One way to do that comparatively risk-free, is to bring a voluntary winter, or death, into our career, with a sabbatical. It allows us to let something that is important to us fade away voluntarily, and experience the change that brings. As this is the way of nature, we can have faith that nature will provide for us — fiscally and spiritually — and the we will neither go broke, nor die, but that we will reemerge when it’s time, like a green shoot from a grey stump.
After getting all existential in the part about nature, I would like to return to the surface and the reality of life and offer reasons, why this is actually great career advice. I can hear some say, “how could nuking your career possibly be good advice??”, and I believe I can address that.
I believe in something I would call “Life’s Work”. Others may call it “Calling”, “Purpose”, “Ikigai”, etc. It is the way of living and working that suits you uniquely well. I like the term Life’s Work, because it brings living and working together. It is the work of your life and it also implies that this most important work can be done by “just living”. It coincides with the adage “know thyself”, which asks you to understand your own dispositions so that you may make good decisions in your life.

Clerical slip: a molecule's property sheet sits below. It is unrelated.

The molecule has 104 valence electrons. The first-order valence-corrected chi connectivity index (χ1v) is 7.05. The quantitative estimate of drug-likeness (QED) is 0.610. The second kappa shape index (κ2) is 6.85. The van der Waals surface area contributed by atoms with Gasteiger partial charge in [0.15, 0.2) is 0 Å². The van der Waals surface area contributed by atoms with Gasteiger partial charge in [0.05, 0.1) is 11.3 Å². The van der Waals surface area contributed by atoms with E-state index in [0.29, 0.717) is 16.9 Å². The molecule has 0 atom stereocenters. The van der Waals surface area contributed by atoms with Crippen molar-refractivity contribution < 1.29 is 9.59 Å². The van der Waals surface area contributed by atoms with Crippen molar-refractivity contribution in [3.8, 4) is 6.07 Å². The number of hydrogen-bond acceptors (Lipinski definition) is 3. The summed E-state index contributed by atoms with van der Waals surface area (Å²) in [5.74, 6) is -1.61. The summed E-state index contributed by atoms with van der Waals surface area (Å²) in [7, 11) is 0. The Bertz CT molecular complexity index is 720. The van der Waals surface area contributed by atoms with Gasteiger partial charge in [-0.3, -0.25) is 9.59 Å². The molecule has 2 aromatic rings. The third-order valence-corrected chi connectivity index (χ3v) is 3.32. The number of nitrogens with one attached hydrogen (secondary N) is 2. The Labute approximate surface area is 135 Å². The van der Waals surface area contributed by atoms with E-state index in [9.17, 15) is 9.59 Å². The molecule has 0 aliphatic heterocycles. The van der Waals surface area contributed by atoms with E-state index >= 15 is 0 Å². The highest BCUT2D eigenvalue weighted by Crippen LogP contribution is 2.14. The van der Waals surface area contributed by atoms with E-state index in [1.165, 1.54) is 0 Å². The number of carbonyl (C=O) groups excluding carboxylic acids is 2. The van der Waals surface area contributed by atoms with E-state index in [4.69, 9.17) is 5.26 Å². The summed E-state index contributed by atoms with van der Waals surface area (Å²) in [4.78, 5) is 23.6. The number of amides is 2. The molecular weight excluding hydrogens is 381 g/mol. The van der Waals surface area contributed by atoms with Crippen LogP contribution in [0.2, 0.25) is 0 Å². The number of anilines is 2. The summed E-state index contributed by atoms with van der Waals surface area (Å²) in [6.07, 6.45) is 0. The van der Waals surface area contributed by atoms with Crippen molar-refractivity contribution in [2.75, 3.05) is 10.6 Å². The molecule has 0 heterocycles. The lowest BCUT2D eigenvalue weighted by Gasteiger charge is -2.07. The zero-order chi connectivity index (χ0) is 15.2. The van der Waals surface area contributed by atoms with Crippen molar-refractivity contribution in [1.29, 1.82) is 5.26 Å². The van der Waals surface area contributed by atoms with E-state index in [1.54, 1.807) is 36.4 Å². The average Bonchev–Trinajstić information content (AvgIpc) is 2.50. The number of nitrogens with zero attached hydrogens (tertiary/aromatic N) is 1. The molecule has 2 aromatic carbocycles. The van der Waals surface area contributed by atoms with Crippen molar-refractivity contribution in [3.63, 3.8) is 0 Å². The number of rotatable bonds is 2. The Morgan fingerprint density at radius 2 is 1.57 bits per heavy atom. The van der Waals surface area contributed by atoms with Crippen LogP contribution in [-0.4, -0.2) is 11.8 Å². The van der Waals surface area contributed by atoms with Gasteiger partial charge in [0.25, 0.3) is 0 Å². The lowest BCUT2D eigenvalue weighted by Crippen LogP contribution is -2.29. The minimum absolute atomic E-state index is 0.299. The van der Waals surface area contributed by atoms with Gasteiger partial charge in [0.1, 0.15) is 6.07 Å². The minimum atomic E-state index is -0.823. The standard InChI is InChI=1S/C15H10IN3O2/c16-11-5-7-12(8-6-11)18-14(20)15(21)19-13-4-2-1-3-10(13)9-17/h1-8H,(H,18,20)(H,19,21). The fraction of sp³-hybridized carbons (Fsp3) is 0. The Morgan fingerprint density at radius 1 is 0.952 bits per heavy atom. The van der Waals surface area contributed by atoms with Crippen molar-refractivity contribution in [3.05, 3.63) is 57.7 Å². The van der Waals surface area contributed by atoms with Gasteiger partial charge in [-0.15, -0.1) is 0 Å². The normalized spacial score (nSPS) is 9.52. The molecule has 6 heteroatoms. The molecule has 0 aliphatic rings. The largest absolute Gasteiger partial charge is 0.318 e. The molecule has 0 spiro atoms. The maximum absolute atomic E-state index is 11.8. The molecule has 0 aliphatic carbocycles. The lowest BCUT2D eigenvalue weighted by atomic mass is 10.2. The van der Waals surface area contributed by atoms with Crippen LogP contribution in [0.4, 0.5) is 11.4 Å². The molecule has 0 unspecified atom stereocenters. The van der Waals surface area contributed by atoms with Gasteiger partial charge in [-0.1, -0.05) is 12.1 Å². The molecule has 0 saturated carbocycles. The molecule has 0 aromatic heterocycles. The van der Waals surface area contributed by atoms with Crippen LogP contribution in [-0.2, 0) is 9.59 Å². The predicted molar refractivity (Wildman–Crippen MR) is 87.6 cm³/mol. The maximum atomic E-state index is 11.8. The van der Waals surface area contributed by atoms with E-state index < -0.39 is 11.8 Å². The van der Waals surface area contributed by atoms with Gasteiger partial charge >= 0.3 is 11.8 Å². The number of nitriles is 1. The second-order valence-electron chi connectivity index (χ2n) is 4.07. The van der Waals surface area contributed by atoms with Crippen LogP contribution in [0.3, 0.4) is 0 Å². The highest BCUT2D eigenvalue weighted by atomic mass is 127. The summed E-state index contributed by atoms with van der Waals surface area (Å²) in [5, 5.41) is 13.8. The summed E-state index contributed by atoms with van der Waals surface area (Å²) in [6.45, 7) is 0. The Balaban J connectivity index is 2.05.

Your Life’s Work is the work your life asks of you. It is the noble following of your innermost impulse, combined with all the unique advantages and disadvantages you may have. It is taking your best abilities and applying them to what is in front of you. It can also mean changing your environment, to put something else in front of you, so you can apply your abilities better.
This is what a sabbatical is about. It means changing your environment at an opportune time. In consequence you will be afforded a new set of tasks, because you free up space for these tasks to call to you.